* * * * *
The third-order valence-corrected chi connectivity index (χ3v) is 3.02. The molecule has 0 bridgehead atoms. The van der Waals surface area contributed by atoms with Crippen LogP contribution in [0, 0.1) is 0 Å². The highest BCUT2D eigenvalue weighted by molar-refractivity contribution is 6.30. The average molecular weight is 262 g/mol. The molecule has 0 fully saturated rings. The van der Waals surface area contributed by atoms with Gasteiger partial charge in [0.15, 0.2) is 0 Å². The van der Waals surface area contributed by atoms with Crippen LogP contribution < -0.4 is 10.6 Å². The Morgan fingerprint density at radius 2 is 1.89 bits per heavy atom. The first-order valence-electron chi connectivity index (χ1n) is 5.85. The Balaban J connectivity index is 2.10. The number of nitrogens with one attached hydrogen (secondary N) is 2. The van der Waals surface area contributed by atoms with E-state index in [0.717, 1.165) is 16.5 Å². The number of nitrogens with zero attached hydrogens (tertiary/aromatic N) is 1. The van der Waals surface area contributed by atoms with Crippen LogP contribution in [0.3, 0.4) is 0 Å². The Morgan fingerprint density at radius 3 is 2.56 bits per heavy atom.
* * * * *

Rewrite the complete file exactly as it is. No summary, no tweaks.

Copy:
The third-order valence-corrected chi connectivity index (χ3v) is 3.02. The molecule has 0 bridgehead atoms. The van der Waals surface area contributed by atoms with Crippen LogP contribution in [0, 0.1) is 0 Å². The highest BCUT2D eigenvalue weighted by molar-refractivity contribution is 6.30. The average molecular weight is 262 g/mol. The molecule has 0 fully saturated rings. The van der Waals surface area contributed by atoms with Gasteiger partial charge in [0.15, 0.2) is 0 Å². The van der Waals surface area contributed by atoms with Crippen LogP contribution < -0.4 is 10.6 Å². The Morgan fingerprint density at radius 2 is 1.89 bits per heavy atom. The first-order valence-electron chi connectivity index (χ1n) is 5.85. The Balaban J connectivity index is 2.10. The number of nitrogens with one attached hydrogen (secondary N) is 2. The van der Waals surface area contributed by atoms with E-state index in [0.717, 1.165) is 16.5 Å². The number of nitrogens with zero attached hydrogens (tertiary/aromatic N) is 1. The van der Waals surface area contributed by atoms with Crippen LogP contribution in [0.3, 0.4) is 0 Å². The Morgan fingerprint density at radius 3 is 2.56 bits per heavy atom.